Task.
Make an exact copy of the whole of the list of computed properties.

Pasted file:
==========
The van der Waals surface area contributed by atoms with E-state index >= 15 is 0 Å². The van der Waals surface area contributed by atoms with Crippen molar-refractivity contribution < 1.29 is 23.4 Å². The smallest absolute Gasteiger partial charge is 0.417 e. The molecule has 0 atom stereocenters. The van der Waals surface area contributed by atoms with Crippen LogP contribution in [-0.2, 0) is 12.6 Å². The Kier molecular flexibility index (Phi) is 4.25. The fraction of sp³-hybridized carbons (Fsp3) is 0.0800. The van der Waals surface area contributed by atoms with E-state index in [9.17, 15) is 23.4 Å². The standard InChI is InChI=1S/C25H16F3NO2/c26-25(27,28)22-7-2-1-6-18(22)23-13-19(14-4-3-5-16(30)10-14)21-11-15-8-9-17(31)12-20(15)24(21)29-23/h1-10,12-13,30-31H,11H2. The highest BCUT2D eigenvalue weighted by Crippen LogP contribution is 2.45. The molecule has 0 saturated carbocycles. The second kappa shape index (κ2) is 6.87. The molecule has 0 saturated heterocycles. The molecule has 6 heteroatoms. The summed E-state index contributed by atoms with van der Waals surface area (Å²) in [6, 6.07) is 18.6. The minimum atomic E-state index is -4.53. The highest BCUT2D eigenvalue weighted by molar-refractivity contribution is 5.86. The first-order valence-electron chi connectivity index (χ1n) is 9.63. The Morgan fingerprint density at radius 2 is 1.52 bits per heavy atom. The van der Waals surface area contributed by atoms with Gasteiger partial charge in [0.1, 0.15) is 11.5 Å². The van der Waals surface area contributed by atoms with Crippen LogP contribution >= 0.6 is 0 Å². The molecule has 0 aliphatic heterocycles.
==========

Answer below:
The van der Waals surface area contributed by atoms with E-state index >= 15 is 0 Å². The van der Waals surface area contributed by atoms with Crippen molar-refractivity contribution < 1.29 is 23.4 Å². The smallest absolute Gasteiger partial charge is 0.417 e. The molecule has 0 atom stereocenters. The van der Waals surface area contributed by atoms with Crippen LogP contribution in [-0.2, 0) is 12.6 Å². The Kier molecular flexibility index (Phi) is 4.25. The fraction of sp³-hybridized carbons (Fsp3) is 0.0800. The van der Waals surface area contributed by atoms with E-state index in [9.17, 15) is 23.4 Å². The standard InChI is InChI=1S/C25H16F3NO2/c26-25(27,28)22-7-2-1-6-18(22)23-13-19(14-4-3-5-16(30)10-14)21-11-15-8-9-17(31)12-20(15)24(21)29-23/h1-10,12-13,30-31H,11H2. The highest BCUT2D eigenvalue weighted by Crippen LogP contribution is 2.45. The molecule has 0 saturated carbocycles. The second kappa shape index (κ2) is 6.87. The molecule has 0 saturated heterocycles. The molecule has 6 heteroatoms. The summed E-state index contributed by atoms with van der Waals surface area (Å²) in [6, 6.07) is 18.6. The minimum atomic E-state index is -4.53. The highest BCUT2D eigenvalue weighted by molar-refractivity contribution is 5.86. The first-order valence-electron chi connectivity index (χ1n) is 9.63. The Morgan fingerprint density at radius 2 is 1.52 bits per heavy atom. The van der Waals surface area contributed by atoms with Gasteiger partial charge in [0.1, 0.15) is 11.5 Å². The van der Waals surface area contributed by atoms with Crippen LogP contribution >= 0.6 is 0 Å². The molecule has 0 aliphatic heterocycles.